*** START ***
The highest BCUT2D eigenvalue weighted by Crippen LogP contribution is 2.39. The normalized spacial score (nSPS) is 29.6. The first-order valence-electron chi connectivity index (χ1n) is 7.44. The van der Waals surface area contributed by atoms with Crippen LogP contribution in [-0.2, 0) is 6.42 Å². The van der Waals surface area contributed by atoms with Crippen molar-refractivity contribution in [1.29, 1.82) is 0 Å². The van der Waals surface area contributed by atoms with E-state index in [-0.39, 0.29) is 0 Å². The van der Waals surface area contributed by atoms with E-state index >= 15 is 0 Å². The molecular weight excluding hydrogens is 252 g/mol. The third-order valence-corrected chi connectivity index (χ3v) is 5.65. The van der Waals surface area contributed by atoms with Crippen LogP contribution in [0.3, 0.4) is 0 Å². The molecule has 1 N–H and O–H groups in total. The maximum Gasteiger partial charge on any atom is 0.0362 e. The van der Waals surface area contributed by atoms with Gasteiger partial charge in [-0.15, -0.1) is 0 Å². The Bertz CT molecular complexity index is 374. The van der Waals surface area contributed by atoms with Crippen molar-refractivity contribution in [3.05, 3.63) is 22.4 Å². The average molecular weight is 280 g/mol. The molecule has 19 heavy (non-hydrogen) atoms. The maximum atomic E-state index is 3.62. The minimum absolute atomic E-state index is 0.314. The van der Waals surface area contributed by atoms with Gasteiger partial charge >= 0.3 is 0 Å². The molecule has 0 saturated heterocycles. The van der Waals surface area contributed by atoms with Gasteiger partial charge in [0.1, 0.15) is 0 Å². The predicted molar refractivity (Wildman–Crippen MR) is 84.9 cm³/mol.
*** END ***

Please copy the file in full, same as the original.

The highest BCUT2D eigenvalue weighted by Crippen LogP contribution is 2.39. The normalized spacial score (nSPS) is 29.6. The first-order valence-electron chi connectivity index (χ1n) is 7.44. The van der Waals surface area contributed by atoms with Crippen LogP contribution in [-0.2, 0) is 6.42 Å². The van der Waals surface area contributed by atoms with Crippen molar-refractivity contribution in [1.29, 1.82) is 0 Å². The van der Waals surface area contributed by atoms with E-state index in [-0.39, 0.29) is 0 Å². The van der Waals surface area contributed by atoms with E-state index >= 15 is 0 Å². The molecular weight excluding hydrogens is 252 g/mol. The third-order valence-corrected chi connectivity index (χ3v) is 5.65. The van der Waals surface area contributed by atoms with Crippen LogP contribution in [0.3, 0.4) is 0 Å². The molecule has 1 N–H and O–H groups in total. The maximum Gasteiger partial charge on any atom is 0.0362 e. The van der Waals surface area contributed by atoms with Gasteiger partial charge in [-0.15, -0.1) is 0 Å². The Bertz CT molecular complexity index is 374. The van der Waals surface area contributed by atoms with Crippen molar-refractivity contribution in [3.05, 3.63) is 22.4 Å². The average molecular weight is 280 g/mol. The molecule has 19 heavy (non-hydrogen) atoms. The maximum atomic E-state index is 3.62. The minimum absolute atomic E-state index is 0.314. The van der Waals surface area contributed by atoms with Gasteiger partial charge >= 0.3 is 0 Å². The molecule has 0 saturated heterocycles. The van der Waals surface area contributed by atoms with Gasteiger partial charge in [0.1, 0.15) is 0 Å². The predicted molar refractivity (Wildman–Crippen MR) is 84.9 cm³/mol.